BURNETT: Like no other oil-state governor in America, Huey Long taxed Standard Oil and the other companies that came here to stick their straws in the swamp and suck out the petroleum.
Governor HUEY LONG (Former Democratic Governor, Louisiana): And we expect to have this state ruled by the people, and not by the lords and the interests of high finance.
BURNETT: In the late 1920s, oil company taxes began to help this poor state pay for highways, charity hospitals, and school textbooks. By the 1970s, oil and gas accounted for as much as 40 percent of state revenue. Today, hydrocarbons still contribute 14 percent of the state budget.
Here in Louisiana, the state pays for things that communities normally do -like fire hoses, sewer lines, traffic lights and water towers. Paul Leslie is a historian at Nicholls State University in Thibodaux.
Mr. PAUL LESLIE (Nicholls State University): These oil companies have basically, from Huey Long all the way up to Bobby Jindal, these corporations have paid for the social services that we have in Louisiana.
BURNETT: What Louisianans get out of the bargain are low property taxes and good oilfield jobs. Today, a young man out of high school can make $70,000 a year offshore, with full benefits, working only half the year.
But Louisiana has paid dearly for its oil wealth, long before the present Gulf oil calamity.
More than 50,000 wells have been drilled onshore in coastal Louisiana. Experts estimate that mineral extraction is directly responsible for a third of all the coastal wetland loss and land subsidence.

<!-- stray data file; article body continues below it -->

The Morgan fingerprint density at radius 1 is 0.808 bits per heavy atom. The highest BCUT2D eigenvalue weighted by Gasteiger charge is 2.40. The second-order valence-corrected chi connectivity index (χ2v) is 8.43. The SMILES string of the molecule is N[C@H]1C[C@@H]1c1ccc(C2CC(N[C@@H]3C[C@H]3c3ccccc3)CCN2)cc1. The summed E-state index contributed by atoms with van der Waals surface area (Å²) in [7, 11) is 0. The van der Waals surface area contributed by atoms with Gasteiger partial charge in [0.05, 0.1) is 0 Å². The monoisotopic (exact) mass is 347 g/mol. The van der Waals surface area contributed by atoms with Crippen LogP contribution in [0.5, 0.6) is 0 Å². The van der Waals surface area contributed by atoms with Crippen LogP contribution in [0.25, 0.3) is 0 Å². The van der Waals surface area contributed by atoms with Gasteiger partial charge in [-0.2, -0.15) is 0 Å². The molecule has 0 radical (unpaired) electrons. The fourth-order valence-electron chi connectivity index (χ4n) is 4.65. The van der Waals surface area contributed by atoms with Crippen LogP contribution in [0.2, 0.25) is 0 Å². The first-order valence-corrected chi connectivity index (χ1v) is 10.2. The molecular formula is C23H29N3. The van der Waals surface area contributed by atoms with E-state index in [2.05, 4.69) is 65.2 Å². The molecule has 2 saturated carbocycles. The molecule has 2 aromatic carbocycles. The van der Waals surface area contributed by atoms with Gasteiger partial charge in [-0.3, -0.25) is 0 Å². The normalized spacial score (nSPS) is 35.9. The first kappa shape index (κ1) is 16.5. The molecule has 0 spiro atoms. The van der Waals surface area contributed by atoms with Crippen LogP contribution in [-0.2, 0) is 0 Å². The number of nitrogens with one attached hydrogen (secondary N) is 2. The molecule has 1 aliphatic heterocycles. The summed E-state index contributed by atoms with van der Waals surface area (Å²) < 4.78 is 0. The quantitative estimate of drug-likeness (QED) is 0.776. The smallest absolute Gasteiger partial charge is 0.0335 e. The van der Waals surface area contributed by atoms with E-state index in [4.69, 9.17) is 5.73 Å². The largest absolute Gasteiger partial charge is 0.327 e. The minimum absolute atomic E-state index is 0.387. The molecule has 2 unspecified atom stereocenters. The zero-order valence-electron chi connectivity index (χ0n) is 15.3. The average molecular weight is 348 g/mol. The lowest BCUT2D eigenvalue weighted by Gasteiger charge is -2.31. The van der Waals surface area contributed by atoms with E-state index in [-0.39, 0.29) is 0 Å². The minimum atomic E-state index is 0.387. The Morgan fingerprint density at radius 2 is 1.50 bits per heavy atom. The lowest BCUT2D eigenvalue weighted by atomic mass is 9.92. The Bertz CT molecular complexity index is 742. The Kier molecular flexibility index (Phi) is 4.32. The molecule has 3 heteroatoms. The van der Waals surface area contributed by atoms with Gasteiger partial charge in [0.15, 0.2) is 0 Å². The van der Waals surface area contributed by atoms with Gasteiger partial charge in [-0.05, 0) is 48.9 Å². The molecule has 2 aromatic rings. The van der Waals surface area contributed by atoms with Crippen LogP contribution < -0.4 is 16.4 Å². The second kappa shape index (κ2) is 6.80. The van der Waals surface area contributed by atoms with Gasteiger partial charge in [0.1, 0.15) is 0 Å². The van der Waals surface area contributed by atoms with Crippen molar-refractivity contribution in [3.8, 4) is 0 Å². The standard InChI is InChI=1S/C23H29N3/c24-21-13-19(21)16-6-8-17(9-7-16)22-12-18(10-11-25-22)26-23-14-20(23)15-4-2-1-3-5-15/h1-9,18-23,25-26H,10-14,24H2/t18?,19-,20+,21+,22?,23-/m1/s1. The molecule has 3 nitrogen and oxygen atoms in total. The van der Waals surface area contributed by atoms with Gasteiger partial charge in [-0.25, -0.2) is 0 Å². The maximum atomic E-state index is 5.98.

Paul Leslie says under the trade-off, Big Oil still rules.
Mr. LESLIE: This is one of the things. When you look at Louisiana, the oil companies do everything to that state legislature except refine it. They get their way - anything and everything that they want.
At least that may have been the case until April 20th, when the Deepwater Horizon blew up. Could the 2010 Gulf oil spill be a game-changer in Louisiana, the way the 1969 Santa Barbara spill was to California?
Chris John is president of the Mid-Continent Oil and Gas Association, which represents the interests of the industry in Louisiana.
Unidentified Man: How do you reestablish the trust?
Mr. CHRIS JOHN (Mid-Continent Oil and Gas Association): It's going to be very difficult and it's going to take a long time. But I believe that the industry has created a good relationship with Louisiana. We'll continue to operate, because the state of Louisiana is dependent on this industry, and this industry is very dependent on the state of Louisiana.